Equalizers, by their nature and name, are supposed to redress imbalances in a sound system.
Unfortunately, equalizers, whether graphic, parametric, or shelving in nature, are only as good as the person using them. Knowing where to turn the knob or push the fader is usually a dark science, but there is a light at the end of the tunnel.
The first step in proper EQ technique is to realize the knobs go to the left better than they go to the right (or in the case of faders, down rather than up).
In other words, reduction of energy is more beneficial than an increase in energy, due to the nature of live sound. Live music in particular is awash in competing frequencies from melody and rhythm instruments in struggle with cascading voices emanating from the stage and the audience.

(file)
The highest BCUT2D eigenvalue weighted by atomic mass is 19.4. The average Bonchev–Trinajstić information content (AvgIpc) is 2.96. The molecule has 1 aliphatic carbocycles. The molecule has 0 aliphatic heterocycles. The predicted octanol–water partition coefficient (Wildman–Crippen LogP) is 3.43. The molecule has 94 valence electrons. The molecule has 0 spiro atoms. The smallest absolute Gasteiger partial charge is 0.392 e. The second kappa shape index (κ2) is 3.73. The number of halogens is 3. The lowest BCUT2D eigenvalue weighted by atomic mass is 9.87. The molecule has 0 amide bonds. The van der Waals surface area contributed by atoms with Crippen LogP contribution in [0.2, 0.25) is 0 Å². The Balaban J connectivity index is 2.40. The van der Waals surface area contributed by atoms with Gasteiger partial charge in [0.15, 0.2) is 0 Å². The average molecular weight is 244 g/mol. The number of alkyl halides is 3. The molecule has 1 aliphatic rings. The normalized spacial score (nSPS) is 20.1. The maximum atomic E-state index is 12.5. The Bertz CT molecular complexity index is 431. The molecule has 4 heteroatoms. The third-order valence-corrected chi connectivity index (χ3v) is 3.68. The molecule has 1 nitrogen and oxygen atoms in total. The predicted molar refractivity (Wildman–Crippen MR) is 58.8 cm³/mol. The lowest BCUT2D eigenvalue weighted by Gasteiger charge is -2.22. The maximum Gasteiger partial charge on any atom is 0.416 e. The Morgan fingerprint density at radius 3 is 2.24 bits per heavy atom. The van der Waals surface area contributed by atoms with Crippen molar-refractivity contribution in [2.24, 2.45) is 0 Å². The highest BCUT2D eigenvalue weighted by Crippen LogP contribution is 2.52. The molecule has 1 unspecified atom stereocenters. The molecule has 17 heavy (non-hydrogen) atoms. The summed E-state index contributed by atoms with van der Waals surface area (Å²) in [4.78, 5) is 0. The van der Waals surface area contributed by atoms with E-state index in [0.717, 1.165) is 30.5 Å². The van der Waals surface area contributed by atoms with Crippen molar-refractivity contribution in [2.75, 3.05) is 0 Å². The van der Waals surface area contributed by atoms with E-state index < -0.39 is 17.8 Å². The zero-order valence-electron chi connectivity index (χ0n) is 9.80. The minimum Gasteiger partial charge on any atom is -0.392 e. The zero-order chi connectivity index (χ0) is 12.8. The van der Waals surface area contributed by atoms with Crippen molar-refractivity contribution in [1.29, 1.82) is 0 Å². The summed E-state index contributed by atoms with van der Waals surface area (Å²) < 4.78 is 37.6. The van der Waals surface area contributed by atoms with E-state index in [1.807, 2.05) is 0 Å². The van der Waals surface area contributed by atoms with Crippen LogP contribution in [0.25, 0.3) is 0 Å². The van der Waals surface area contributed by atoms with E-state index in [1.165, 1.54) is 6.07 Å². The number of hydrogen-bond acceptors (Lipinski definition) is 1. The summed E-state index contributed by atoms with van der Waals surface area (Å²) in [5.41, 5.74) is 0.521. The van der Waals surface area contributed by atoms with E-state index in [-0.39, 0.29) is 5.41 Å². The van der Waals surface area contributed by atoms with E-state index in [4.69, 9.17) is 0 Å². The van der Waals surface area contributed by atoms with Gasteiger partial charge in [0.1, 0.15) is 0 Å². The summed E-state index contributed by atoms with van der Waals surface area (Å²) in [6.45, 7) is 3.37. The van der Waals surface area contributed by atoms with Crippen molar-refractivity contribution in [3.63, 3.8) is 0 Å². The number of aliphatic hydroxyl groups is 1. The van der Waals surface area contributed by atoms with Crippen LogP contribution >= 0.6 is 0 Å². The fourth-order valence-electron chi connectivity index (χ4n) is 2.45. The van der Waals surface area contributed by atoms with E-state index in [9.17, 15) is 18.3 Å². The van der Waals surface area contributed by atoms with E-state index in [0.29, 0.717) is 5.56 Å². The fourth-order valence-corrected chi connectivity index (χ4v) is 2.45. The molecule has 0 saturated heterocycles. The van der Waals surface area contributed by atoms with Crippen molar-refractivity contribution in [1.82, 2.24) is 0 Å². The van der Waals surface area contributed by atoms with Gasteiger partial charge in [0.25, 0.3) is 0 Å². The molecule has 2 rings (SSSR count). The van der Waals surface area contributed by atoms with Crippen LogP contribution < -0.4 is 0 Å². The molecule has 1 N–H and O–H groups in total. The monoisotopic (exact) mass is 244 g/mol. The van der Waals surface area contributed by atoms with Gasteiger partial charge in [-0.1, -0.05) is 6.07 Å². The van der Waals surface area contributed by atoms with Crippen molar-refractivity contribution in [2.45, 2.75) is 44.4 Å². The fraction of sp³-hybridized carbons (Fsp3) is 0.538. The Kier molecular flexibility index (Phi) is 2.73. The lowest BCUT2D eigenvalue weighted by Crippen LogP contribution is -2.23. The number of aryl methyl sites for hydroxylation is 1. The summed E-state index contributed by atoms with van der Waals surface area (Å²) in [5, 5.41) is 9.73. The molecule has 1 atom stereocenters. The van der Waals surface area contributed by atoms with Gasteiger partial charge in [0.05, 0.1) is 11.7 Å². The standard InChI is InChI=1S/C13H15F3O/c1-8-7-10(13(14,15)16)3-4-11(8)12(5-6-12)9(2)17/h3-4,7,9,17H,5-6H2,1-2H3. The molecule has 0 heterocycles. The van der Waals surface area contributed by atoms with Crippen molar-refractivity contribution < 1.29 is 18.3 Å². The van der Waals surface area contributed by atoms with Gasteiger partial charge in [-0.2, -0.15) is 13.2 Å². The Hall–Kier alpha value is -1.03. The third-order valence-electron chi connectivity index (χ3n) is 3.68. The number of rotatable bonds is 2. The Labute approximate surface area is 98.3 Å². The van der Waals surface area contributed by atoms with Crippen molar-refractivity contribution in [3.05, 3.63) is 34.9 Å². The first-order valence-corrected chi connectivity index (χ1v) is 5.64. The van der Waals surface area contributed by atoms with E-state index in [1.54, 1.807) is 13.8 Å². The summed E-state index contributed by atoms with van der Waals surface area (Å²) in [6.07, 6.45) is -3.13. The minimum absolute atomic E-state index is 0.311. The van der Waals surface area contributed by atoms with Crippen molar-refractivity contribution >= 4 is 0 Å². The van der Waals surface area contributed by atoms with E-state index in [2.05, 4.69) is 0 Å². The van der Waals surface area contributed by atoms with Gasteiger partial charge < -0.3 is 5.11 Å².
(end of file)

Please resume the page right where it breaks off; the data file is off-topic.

Since human hearing is most sensitive to frequencies in the mid-band and most instruments produce a majority of their fundamental and initial order harmonics in the same region, there is too much energy localized between 250 Hz and 2.5 kHz.
Again, though, without knowing where to cut the energy levels, the cure will be worse than the disease. Here, then, are several descriptive words and the corresponding frequency most attuned to the problem area:
Tubby – 125 Hz is a common resonant frequency in church auditoriums. Stage rumble can be reduced by eliminating (-9 dB) the frequencies below 125 Hz on the graphic EQ assigned to the main stage monitors.
Boomy – 160 Hz is “fake bass,” a tone associated with a wimpy boom box trying to reproduce the solid fundamental tone of kick drum and bass guitar that occur at 80 Hz. Because an octave is a doubling or halving of frequency, boom-bass is an octave above real bass. Pulling out 5 dB at 160 Hz will clear up the rhythm section.
Muddy – 250 Hz is the most effective region to grab and reduce “masked” energy from the sound system. If you can do one thing, reduce 250 Hz by 3 dB.